As the first female CEO of the AAP, Remley is a vocal advocate for women physicians. Still, she longs for a day when being a woman doing a high-profile job isn’t the source of headlines.

“When I took this job, the AAP news interviewed me and asked, ‘What does it feel like?’ [to be the organization’s first female CEO]. I told them it makes me feel really sad that it’s taken this long, that you’re still asking me that question now.” She would like to see more women involved in healthcare policy discussions. “Even in 2017, I am too often the sole female voice at the table,” she tweeted recently @DrRemleyAAP.

Remley is married to a physician — cardiac electrophysiologist John Onufer — and has two grown daughters. Emily is in her second year of a general surgery residency. Kathleen is an urban planner. (“I like to say she fixes sick cities instead of sick people,” Remley says.)

She has been a member of the AAP for 36 years. “It didn’t matter which job I was in,” she says. “When I would hear, ‘the AAP recommends,’ even while brushing my teeth and listening to NPR, I would be so proud of that and the amount of work and passion that brings about those policies.”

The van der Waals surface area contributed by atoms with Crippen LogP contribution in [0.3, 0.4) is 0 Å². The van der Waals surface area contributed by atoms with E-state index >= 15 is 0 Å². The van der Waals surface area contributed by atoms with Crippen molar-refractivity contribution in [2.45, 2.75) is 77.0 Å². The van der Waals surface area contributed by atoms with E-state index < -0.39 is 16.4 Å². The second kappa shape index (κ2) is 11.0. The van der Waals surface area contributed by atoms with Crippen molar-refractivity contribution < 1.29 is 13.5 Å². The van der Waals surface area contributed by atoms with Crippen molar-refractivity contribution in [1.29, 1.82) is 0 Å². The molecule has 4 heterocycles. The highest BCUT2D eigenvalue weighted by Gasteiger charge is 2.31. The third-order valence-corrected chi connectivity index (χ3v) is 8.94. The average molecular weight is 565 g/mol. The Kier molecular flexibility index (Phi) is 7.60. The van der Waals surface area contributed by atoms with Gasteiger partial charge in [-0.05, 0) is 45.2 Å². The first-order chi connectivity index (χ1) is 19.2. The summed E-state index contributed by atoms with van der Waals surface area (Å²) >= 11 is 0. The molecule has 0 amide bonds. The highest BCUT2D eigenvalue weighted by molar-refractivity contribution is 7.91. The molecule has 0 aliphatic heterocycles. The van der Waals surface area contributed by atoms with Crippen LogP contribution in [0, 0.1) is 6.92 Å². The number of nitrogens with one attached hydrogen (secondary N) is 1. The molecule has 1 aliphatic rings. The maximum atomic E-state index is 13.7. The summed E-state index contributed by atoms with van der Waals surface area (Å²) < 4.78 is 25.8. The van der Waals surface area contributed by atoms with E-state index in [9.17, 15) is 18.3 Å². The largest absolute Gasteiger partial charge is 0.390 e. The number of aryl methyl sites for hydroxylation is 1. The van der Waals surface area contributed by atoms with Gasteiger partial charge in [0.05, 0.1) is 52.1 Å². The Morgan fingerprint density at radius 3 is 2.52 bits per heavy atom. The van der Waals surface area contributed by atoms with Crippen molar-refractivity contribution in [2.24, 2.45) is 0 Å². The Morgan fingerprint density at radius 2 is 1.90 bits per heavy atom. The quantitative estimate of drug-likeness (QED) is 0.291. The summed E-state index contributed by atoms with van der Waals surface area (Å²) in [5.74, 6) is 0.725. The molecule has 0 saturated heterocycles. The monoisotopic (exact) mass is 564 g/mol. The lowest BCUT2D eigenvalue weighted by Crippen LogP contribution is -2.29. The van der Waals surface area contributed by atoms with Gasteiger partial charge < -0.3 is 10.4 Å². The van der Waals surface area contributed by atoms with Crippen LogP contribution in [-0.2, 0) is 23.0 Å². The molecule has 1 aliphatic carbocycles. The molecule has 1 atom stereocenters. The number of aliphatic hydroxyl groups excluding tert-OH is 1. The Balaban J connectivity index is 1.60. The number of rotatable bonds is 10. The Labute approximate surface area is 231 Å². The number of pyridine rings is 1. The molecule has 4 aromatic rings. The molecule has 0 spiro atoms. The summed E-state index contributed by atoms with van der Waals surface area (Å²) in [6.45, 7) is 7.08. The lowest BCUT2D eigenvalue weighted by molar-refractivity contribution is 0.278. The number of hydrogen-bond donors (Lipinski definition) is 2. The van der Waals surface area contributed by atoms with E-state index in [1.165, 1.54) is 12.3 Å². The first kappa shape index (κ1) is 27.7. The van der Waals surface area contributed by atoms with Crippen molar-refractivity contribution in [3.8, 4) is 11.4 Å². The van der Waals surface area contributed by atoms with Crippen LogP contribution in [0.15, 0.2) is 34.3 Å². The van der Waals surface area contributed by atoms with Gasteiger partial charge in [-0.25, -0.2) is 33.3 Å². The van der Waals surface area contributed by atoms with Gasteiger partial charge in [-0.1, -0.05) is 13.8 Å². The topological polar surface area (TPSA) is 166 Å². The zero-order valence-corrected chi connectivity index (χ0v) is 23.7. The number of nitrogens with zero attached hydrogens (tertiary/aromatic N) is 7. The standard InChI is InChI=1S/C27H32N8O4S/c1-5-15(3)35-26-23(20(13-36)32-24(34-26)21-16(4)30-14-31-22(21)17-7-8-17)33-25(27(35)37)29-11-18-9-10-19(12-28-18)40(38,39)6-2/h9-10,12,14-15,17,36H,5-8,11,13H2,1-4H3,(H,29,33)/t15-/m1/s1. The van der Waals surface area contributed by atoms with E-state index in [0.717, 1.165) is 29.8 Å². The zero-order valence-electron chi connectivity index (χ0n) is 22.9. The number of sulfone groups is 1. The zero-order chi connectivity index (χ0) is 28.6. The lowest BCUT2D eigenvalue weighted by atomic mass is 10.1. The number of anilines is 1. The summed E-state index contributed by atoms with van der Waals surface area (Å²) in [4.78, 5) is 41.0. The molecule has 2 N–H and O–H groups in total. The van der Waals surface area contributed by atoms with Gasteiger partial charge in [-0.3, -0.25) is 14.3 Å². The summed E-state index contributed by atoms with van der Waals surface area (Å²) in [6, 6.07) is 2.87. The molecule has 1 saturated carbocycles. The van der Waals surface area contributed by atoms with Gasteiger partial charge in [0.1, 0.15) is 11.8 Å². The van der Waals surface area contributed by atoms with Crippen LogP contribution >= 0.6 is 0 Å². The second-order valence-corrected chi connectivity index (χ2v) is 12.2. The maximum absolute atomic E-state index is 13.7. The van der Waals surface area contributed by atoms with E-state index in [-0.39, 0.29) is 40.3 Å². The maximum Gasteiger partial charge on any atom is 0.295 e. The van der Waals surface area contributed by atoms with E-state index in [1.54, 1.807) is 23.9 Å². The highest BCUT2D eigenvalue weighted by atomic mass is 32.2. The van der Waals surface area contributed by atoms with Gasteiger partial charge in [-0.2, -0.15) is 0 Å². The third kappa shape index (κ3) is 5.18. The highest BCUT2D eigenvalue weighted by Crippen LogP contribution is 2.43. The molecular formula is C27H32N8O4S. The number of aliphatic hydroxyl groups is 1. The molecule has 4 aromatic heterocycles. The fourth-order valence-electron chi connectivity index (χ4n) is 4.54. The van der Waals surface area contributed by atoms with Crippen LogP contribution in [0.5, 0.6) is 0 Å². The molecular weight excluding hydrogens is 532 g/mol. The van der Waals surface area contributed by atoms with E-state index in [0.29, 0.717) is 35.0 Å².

Partners in Care Healthcare Symposium

The Partners in Care Healthcare Symposium will provide continuing education and community resources for physicians, allied healthcare professionals and families. The event is hosted by Raising Special Kids, a local nonprofit that works to improve the lives of children with a full range of disabilities, from birth to age 26, by providing support, training, information and individual assistance so families can become effective advocates for their children.

  • When: Friday, April 7. Breakfast and check-in begins at 7 a.m.;  sessions continue 8:20 a.m. to 4:15 p.m.
  • Where: The Camby Hotel, 2401 E. Camelback Road, Phoenix
  • Cost: $65 for family members of children with special needs; $130-$180 for healthcare professionals. Registration includes all three morning sessions and one of three afternoon sessions; continental breakfast, plated luncheon and refreshment breaks; materials, credentials and complimentary valet parking. Physicians can opt to participate for CME credits.
  • Registration: 602-242-4366 or